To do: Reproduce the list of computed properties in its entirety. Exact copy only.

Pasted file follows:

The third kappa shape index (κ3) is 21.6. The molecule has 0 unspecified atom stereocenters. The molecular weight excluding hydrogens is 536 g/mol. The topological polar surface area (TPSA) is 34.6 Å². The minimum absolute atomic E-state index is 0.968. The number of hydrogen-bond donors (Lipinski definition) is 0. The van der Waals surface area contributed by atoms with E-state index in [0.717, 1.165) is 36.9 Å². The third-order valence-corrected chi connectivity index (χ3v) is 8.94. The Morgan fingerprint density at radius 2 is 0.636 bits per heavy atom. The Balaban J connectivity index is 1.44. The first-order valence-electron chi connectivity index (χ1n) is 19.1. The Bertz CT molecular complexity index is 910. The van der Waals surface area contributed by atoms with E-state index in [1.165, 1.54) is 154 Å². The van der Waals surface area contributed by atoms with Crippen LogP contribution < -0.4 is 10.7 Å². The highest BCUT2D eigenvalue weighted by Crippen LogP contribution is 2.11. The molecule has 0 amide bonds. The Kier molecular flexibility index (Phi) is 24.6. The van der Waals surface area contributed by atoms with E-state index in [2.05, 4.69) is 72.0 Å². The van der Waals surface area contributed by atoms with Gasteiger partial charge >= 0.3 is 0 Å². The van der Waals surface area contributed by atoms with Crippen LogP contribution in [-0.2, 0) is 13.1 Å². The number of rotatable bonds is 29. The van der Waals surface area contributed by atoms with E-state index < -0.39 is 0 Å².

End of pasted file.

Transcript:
The third kappa shape index (κ3) is 21.6. The molecule has 0 unspecified atom stereocenters. The molecular weight excluding hydrogens is 536 g/mol. The topological polar surface area (TPSA) is 34.6 Å². The minimum absolute atomic E-state index is 0.968. The number of hydrogen-bond donors (Lipinski definition) is 0. The van der Waals surface area contributed by atoms with E-state index in [0.717, 1.165) is 36.9 Å². The third-order valence-corrected chi connectivity index (χ3v) is 8.94. The Morgan fingerprint density at radius 2 is 0.636 bits per heavy atom. The Balaban J connectivity index is 1.44. The first-order valence-electron chi connectivity index (χ1n) is 19.1. The Bertz CT molecular complexity index is 910. The van der Waals surface area contributed by atoms with E-state index in [1.165, 1.54) is 154 Å². The van der Waals surface area contributed by atoms with Crippen LogP contribution < -0.4 is 10.7 Å². The highest BCUT2D eigenvalue weighted by Crippen LogP contribution is 2.11. The molecule has 0 amide bonds. The Kier molecular flexibility index (Phi) is 24.6. The van der Waals surface area contributed by atoms with E-state index in [2.05, 4.69) is 72.0 Å². The van der Waals surface area contributed by atoms with Gasteiger partial charge >= 0.3 is 0 Å². The van der Waals surface area contributed by atoms with Crippen LogP contribution in [-0.2, 0) is 13.1 Å². The number of rotatable bonds is 29. The van der Waals surface area contributed by atoms with E-state index < -0.39 is 0 Å².